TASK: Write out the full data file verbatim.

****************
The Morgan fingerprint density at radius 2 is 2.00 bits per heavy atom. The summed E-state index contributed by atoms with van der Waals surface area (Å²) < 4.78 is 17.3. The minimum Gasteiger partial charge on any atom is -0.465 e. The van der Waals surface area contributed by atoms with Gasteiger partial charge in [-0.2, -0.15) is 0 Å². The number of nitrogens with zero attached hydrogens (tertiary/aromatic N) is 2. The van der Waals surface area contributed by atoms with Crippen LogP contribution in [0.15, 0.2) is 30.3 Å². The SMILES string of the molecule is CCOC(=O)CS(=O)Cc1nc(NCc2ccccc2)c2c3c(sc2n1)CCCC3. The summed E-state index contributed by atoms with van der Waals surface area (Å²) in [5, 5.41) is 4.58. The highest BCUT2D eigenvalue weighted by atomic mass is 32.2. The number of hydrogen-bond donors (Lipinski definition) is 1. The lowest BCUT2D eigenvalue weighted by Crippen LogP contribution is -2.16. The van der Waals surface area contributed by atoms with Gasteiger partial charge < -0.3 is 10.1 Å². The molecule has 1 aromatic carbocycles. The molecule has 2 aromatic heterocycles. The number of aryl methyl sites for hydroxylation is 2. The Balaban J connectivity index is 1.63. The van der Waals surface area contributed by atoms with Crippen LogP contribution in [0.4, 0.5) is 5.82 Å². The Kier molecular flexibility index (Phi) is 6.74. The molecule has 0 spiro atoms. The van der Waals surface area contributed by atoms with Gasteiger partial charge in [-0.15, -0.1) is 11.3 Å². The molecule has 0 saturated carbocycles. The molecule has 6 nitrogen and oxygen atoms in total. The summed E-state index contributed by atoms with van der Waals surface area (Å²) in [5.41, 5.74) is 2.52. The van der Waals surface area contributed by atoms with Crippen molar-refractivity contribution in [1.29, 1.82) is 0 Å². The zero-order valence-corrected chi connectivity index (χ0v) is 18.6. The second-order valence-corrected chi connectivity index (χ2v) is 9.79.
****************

The Morgan fingerprint density at radius 2 is 2.00 bits per heavy atom. The summed E-state index contributed by atoms with van der Waals surface area (Å²) < 4.78 is 17.3. The minimum Gasteiger partial charge on any atom is -0.465 e. The van der Waals surface area contributed by atoms with Gasteiger partial charge in [-0.2, -0.15) is 0 Å². The number of nitrogens with zero attached hydrogens (tertiary/aromatic N) is 2. The van der Waals surface area contributed by atoms with Crippen LogP contribution in [0.15, 0.2) is 30.3 Å². The SMILES string of the molecule is CCOC(=O)CS(=O)Cc1nc(NCc2ccccc2)c2c3c(sc2n1)CCCC3. The summed E-state index contributed by atoms with van der Waals surface area (Å²) in [5, 5.41) is 4.58. The highest BCUT2D eigenvalue weighted by atomic mass is 32.2. The number of hydrogen-bond donors (Lipinski definition) is 1. The lowest BCUT2D eigenvalue weighted by Crippen LogP contribution is -2.16. The van der Waals surface area contributed by atoms with Gasteiger partial charge < -0.3 is 10.1 Å². The molecule has 1 aromatic carbocycles. The molecule has 2 aromatic heterocycles. The number of aryl methyl sites for hydroxylation is 2. The Balaban J connectivity index is 1.63. The van der Waals surface area contributed by atoms with Crippen LogP contribution in [0.4, 0.5) is 5.82 Å². The Kier molecular flexibility index (Phi) is 6.74. The molecule has 0 spiro atoms. The van der Waals surface area contributed by atoms with Gasteiger partial charge in [-0.15, -0.1) is 11.3 Å². The molecule has 0 saturated carbocycles. The molecule has 6 nitrogen and oxygen atoms in total. The summed E-state index contributed by atoms with van der Waals surface area (Å²) in [5.41, 5.74) is 2.52. The van der Waals surface area contributed by atoms with Crippen molar-refractivity contribution in [1.29, 1.82) is 0 Å². The zero-order valence-corrected chi connectivity index (χ0v) is 18.6. The second-order valence-corrected chi connectivity index (χ2v) is 9.79.